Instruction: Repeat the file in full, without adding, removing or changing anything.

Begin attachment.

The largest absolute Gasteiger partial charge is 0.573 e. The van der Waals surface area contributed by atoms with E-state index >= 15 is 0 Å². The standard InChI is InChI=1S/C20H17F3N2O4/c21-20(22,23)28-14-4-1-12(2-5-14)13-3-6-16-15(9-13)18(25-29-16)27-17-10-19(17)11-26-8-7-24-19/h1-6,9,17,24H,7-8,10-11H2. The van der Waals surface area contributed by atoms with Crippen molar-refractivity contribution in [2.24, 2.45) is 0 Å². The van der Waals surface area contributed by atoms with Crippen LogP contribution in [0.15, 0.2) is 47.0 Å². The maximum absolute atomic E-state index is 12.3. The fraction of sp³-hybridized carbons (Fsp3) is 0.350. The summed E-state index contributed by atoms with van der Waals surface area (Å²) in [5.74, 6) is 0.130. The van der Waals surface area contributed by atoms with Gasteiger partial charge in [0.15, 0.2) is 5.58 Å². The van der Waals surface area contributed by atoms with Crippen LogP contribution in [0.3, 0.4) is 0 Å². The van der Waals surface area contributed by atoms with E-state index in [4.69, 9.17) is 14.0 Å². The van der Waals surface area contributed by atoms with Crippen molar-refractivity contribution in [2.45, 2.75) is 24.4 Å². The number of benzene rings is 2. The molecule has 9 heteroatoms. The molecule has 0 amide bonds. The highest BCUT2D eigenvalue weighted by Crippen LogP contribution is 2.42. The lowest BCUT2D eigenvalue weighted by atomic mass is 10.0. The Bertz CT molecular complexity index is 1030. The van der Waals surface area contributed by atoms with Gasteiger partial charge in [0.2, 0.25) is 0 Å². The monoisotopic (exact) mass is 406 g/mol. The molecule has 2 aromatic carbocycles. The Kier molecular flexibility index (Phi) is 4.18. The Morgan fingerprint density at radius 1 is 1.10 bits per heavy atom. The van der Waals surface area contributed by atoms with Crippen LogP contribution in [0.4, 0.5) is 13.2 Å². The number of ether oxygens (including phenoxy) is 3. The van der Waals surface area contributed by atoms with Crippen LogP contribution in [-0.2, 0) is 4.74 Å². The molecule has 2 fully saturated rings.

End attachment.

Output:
The largest absolute Gasteiger partial charge is 0.573 e. The van der Waals surface area contributed by atoms with E-state index >= 15 is 0 Å². The standard InChI is InChI=1S/C20H17F3N2O4/c21-20(22,23)28-14-4-1-12(2-5-14)13-3-6-16-15(9-13)18(25-29-16)27-17-10-19(17)11-26-8-7-24-19/h1-6,9,17,24H,7-8,10-11H2. The van der Waals surface area contributed by atoms with Crippen molar-refractivity contribution in [2.24, 2.45) is 0 Å². The van der Waals surface area contributed by atoms with Crippen LogP contribution in [0.15, 0.2) is 47.0 Å². The maximum absolute atomic E-state index is 12.3. The fraction of sp³-hybridized carbons (Fsp3) is 0.350. The summed E-state index contributed by atoms with van der Waals surface area (Å²) in [5.74, 6) is 0.130. The van der Waals surface area contributed by atoms with Gasteiger partial charge in [0.15, 0.2) is 5.58 Å². The van der Waals surface area contributed by atoms with Crippen LogP contribution in [0.3, 0.4) is 0 Å². The van der Waals surface area contributed by atoms with E-state index in [4.69, 9.17) is 14.0 Å². The van der Waals surface area contributed by atoms with Crippen molar-refractivity contribution in [2.45, 2.75) is 24.4 Å². The number of benzene rings is 2. The molecule has 9 heteroatoms. The molecule has 0 amide bonds. The highest BCUT2D eigenvalue weighted by Crippen LogP contribution is 2.42. The lowest BCUT2D eigenvalue weighted by atomic mass is 10.0. The Bertz CT molecular complexity index is 1030. The van der Waals surface area contributed by atoms with Gasteiger partial charge in [0.2, 0.25) is 0 Å². The monoisotopic (exact) mass is 406 g/mol. The molecule has 2 aromatic carbocycles. The Kier molecular flexibility index (Phi) is 4.18. The Morgan fingerprint density at radius 1 is 1.10 bits per heavy atom. The van der Waals surface area contributed by atoms with Crippen LogP contribution in [0.4, 0.5) is 13.2 Å². The number of ether oxygens (including phenoxy) is 3. The van der Waals surface area contributed by atoms with Crippen LogP contribution in [-0.2, 0) is 4.74 Å². The molecule has 2 fully saturated rings.